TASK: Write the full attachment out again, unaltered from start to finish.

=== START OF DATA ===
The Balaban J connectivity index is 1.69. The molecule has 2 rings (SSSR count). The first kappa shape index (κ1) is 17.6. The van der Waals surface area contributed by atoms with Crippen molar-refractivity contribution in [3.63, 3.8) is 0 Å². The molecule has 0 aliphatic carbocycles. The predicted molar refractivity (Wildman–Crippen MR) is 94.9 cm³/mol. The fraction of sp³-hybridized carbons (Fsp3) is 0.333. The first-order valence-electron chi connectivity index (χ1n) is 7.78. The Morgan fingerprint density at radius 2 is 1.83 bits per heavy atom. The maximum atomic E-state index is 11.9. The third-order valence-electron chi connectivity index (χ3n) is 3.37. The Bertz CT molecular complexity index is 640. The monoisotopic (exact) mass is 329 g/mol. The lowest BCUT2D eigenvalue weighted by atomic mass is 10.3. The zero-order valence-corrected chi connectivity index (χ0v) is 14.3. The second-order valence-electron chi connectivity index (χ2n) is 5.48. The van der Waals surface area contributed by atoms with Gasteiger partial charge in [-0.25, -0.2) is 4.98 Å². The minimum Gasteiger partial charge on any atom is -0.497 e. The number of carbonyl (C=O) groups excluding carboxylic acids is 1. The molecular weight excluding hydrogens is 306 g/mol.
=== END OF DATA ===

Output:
The Balaban J connectivity index is 1.69. The molecule has 2 rings (SSSR count). The first kappa shape index (κ1) is 17.6. The van der Waals surface area contributed by atoms with Crippen molar-refractivity contribution in [3.63, 3.8) is 0 Å². The molecule has 0 aliphatic carbocycles. The predicted molar refractivity (Wildman–Crippen MR) is 94.9 cm³/mol. The fraction of sp³-hybridized carbons (Fsp3) is 0.333. The first-order valence-electron chi connectivity index (χ1n) is 7.78. The Morgan fingerprint density at radius 2 is 1.83 bits per heavy atom. The maximum atomic E-state index is 11.9. The third-order valence-electron chi connectivity index (χ3n) is 3.37. The Bertz CT molecular complexity index is 640. The monoisotopic (exact) mass is 329 g/mol. The lowest BCUT2D eigenvalue weighted by atomic mass is 10.3. The zero-order valence-corrected chi connectivity index (χ0v) is 14.3. The second-order valence-electron chi connectivity index (χ2n) is 5.48. The van der Waals surface area contributed by atoms with Gasteiger partial charge in [-0.25, -0.2) is 4.98 Å². The minimum Gasteiger partial charge on any atom is -0.497 e. The number of carbonyl (C=O) groups excluding carboxylic acids is 1. The molecular weight excluding hydrogens is 306 g/mol.